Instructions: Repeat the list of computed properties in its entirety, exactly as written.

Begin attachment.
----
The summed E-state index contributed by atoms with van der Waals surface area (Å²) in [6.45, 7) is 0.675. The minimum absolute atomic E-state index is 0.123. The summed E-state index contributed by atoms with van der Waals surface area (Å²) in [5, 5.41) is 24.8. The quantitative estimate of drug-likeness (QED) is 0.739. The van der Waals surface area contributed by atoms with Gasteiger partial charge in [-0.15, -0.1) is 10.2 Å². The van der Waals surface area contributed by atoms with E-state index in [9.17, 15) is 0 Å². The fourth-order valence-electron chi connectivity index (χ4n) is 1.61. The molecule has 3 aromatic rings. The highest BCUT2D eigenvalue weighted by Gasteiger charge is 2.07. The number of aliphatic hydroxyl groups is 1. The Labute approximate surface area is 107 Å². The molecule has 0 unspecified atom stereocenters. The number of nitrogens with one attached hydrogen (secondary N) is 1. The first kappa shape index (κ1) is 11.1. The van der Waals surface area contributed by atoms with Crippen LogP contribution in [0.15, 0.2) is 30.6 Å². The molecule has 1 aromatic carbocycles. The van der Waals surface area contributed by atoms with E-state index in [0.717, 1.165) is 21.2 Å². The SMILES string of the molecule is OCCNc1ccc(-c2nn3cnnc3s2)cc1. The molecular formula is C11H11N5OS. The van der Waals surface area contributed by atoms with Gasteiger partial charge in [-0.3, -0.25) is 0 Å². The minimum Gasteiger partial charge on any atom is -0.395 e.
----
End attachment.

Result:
The summed E-state index contributed by atoms with van der Waals surface area (Å²) in [6.45, 7) is 0.675. The minimum absolute atomic E-state index is 0.123. The summed E-state index contributed by atoms with van der Waals surface area (Å²) in [5, 5.41) is 24.8. The quantitative estimate of drug-likeness (QED) is 0.739. The van der Waals surface area contributed by atoms with Gasteiger partial charge in [-0.15, -0.1) is 10.2 Å². The van der Waals surface area contributed by atoms with E-state index in [9.17, 15) is 0 Å². The fourth-order valence-electron chi connectivity index (χ4n) is 1.61. The molecule has 3 aromatic rings. The highest BCUT2D eigenvalue weighted by Gasteiger charge is 2.07. The number of aliphatic hydroxyl groups is 1. The Labute approximate surface area is 107 Å². The molecule has 0 unspecified atom stereocenters. The number of nitrogens with one attached hydrogen (secondary N) is 1. The first kappa shape index (κ1) is 11.1. The van der Waals surface area contributed by atoms with Crippen LogP contribution in [0.15, 0.2) is 30.6 Å². The molecule has 1 aromatic carbocycles. The van der Waals surface area contributed by atoms with E-state index in [0.717, 1.165) is 21.2 Å². The SMILES string of the molecule is OCCNc1ccc(-c2nn3cnnc3s2)cc1. The molecular formula is C11H11N5OS. The van der Waals surface area contributed by atoms with Gasteiger partial charge in [-0.3, -0.25) is 0 Å². The minimum Gasteiger partial charge on any atom is -0.395 e.